With their similar initials and overlapping missions, the two programs can be easy to confuse — but they differ in fundamental ways. Here are some of the key distinctions.
- SSDI is available to people with physical and mental impairments severe enough to prevent them from engaging in their normal occupations or any other substantial work. The disability must be expected to last for at least 12 months or to end in death.
- SSI is a safety net program that pays benefits to people who are disabled, usually based on the same definition used for SSDI; blind; or 65 and older. They must have very limited income and assets.
How to qualify
- SSDI is an earned benefit. As with Social Security retirement benefits, you qualify by working and paying Social Security taxes. How long you must have worked to be eligible varies based on your age when you become disabled.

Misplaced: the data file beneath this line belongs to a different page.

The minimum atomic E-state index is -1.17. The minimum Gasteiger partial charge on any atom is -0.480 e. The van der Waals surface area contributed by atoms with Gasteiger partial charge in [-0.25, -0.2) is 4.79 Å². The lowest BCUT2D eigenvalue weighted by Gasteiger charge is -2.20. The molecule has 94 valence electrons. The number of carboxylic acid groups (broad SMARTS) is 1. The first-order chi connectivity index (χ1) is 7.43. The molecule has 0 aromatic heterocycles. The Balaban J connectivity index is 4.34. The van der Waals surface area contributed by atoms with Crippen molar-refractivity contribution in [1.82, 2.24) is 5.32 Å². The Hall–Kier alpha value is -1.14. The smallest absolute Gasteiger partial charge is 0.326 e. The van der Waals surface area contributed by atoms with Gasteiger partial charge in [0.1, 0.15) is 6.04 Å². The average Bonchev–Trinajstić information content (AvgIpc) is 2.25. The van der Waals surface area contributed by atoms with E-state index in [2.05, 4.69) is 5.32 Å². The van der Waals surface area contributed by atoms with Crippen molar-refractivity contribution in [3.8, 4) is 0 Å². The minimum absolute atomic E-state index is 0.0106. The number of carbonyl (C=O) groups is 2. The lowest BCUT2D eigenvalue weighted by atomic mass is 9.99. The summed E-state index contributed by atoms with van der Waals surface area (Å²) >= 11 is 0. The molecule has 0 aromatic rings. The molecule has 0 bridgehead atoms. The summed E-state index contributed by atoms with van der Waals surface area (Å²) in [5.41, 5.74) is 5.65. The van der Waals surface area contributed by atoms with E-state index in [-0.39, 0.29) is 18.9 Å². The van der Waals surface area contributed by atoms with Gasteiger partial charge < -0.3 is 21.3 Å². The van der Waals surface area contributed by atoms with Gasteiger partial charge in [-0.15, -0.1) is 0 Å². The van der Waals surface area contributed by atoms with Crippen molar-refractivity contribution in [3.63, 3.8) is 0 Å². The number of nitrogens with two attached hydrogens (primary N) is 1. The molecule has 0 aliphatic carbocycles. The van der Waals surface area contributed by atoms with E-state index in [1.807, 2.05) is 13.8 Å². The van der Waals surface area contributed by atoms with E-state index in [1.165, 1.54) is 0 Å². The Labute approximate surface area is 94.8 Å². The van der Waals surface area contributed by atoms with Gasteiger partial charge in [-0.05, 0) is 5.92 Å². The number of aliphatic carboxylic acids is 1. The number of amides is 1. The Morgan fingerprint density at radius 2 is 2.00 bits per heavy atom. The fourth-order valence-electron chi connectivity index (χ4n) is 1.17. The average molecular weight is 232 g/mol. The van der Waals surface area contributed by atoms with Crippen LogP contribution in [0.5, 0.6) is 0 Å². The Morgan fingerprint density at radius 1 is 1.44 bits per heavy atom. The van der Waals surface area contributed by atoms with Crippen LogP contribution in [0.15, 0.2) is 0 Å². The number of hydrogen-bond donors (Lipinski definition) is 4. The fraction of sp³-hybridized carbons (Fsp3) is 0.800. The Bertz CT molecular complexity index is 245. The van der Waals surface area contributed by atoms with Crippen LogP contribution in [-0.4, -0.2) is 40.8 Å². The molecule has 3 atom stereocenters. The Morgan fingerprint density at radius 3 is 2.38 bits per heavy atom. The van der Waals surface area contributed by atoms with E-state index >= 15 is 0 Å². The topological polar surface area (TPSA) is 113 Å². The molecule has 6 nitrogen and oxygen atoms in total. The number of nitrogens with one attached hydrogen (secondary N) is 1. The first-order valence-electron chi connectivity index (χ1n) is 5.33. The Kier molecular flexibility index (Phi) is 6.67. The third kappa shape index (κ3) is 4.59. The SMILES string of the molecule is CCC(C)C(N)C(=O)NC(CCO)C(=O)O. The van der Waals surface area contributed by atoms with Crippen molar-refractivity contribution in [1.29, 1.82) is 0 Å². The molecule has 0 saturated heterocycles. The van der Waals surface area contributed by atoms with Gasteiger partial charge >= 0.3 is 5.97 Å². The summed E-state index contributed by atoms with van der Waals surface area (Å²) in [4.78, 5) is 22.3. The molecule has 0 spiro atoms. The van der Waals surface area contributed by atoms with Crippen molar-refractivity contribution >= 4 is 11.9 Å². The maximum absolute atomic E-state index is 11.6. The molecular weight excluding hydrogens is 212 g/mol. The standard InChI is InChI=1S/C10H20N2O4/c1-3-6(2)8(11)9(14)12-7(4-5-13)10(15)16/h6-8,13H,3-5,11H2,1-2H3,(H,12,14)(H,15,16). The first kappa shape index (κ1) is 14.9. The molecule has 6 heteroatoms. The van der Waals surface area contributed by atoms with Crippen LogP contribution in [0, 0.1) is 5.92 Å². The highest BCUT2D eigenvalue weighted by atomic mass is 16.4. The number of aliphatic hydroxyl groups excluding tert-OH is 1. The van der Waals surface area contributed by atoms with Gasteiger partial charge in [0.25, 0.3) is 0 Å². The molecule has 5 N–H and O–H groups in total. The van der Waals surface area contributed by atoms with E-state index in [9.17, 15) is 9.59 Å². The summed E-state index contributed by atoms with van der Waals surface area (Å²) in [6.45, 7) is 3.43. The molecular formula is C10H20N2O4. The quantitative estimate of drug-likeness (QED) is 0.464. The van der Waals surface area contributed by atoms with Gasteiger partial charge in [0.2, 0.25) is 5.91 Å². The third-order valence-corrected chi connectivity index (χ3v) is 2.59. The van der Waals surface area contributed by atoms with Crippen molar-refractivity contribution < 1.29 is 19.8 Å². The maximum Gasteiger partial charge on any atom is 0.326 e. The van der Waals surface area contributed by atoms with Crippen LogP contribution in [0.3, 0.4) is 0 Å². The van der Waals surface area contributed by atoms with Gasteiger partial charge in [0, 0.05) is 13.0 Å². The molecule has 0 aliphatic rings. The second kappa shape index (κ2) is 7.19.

As it does for the spouses and children of retirees, Social Security can pay additional benefits to the spouses and children of disabled workers. Adults who have been disabled since childhood may qualify for SSDI on a parent's record even if they never have worked.
- SSI is not tied to a recipient's work history. You can receive SSI if you never have worked or paid Social Security taxes. But your income and other financial resources, such as bank accounts and property, must not exceed strict caps.
In 2022, the maximum federal SSI payment is $841 a month for an individual and $1,261 a month for a couple receiving SSI jointly. Income up to those levels can result in your benefit being reduced; income above them can render you ineligible for the program.
The resource limit is $2,000 for an individual and $3,000 for a couple.
Not all income and assets count against the caps. For example, Social Security exempts the value of your home and about half of earnings from work, among other things.